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Breaking the Toy Addiction: How Do You Deal with Toy Overload?

Posted by Elisabeth Wilkins

Have your child’s toys taken over your house like a tiny army of Transformers and stuffed animals?  Do you regularly trip over a minefield of Legos on your way to the bathroom in the middle of the night? (If not, you’ve never been to my house.)

It’s not that we buy our little toy addict a ton of things ourselves, to be honest.  It’s also that we have a huge extended family, and each year, everyone winds up getting him something noisy and plastic for Christmas (preferably with a remote control that gets lost by Jan. 1st).  They do this with all good intentions and because they think these toys are “fun.” In fact, I bought items like these for my nieces, cousins and friends’ kids myself before I had a child. That’s when I finally realized that a small child will, without doubt, go for the noisiest, most annoying toy the first thing upon waking at 5 a.m.  (A fire engine of my son’s that used to shout “Never Play with Matches!” in a weird,  robotic way still haunts my dreams. This is probably because, when the batteries ran down, the voice sounded like it was saying, ever-so-slowly and ominously, “Never Playyy with Maaagic!”)

I’ve considered telling my in-laws not to give Alex more plastic goods. But every year, I just kind of give up, because I think, “They want to give him these toys so they can see his face light up when he opens his presents. And he loves them. So what’s the harm?”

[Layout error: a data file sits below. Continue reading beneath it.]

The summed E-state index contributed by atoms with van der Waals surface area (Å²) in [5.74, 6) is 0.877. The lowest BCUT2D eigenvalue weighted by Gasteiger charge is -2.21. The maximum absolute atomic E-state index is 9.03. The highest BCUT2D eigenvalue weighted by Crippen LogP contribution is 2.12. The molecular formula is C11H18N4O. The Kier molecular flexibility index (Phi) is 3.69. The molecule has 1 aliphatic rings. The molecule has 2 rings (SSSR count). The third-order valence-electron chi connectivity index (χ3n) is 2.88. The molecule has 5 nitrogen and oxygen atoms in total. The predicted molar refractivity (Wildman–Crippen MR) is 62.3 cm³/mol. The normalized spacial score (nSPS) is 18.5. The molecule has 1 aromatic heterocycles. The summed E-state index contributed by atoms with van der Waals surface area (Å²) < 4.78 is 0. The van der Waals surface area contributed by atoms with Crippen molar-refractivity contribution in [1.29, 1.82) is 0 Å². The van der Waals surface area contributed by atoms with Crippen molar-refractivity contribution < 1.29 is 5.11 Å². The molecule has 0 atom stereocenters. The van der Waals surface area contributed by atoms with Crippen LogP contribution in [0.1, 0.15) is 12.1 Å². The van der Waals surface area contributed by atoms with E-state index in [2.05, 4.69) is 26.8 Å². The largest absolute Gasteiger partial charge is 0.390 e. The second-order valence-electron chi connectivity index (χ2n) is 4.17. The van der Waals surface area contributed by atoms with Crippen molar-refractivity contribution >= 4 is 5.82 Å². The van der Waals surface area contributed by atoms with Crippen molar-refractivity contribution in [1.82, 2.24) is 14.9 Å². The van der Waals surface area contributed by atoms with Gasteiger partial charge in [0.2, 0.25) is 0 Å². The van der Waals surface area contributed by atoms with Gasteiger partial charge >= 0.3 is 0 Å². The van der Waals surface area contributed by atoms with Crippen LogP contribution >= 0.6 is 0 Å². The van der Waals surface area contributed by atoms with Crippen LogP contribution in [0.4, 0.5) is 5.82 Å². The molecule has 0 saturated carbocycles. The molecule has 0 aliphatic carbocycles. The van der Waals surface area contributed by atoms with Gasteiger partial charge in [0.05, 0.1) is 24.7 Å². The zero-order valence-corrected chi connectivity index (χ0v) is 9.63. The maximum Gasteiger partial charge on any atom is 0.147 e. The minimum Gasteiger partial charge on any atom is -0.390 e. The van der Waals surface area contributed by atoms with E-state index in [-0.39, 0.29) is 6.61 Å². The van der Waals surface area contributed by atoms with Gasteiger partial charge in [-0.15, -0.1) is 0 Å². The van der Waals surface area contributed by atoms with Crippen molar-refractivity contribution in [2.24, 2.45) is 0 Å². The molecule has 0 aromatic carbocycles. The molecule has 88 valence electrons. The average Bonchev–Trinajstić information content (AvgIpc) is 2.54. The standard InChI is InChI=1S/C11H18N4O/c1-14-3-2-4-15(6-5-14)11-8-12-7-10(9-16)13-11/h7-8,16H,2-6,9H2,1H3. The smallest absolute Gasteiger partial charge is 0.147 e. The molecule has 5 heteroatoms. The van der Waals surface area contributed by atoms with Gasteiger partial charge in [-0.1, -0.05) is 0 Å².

But last year in the post-holiday toy carnage, my husband Joe had a brilliant idea. He started instituting a “Get one, give one” rule at our house.  Now when we come home with a new toy, Alex has to go into his closet and choose something to give to Goodwill. “This is for the kids that don’t have any toys,” he says. (OK, not sure if that’s always true — I love a Goodwill score myself, after all. But it’s the thought that counts, right?) Surprisingly, the whole system has been working out really well. I still have the Lego minefield to contend with at night, don’t get me wrong, but it’s definitely made the toy situation much more manageable, and I think (hope) it’s teaching our son a good lesson.

Over at “Raising Small Souls”, Ellen Braun blogs about the toy overload issue, and talks about John Rosemond’s Parenting by the Book, which contains more tips. I liked some of the ideas there; namely, telling well-meaning grandparents and relatives that you will give a toy away for each toy your child is given for birthdays and holidays. (Not sure if I have the blind courage to do that yet, but you never know — this might be my year!)

Anybody else have tips out there for how to keep the toys to a minimum? And what do you tell your kids about presents and giving during the holidays?


About Elisabeth Wilkins

Elisabeth Wilkins was the editor of Empowering Parents and the mother of an 10-year-old son. Her work has appeared in national and international publications, including Mothering, Motherhood (Singapore), Hausfrau, The Bad Mother Chronicles, and The Japan Times. Elisabeth holds a Masters in Fine Arts in Creative Writing from the University of Southern Maine.

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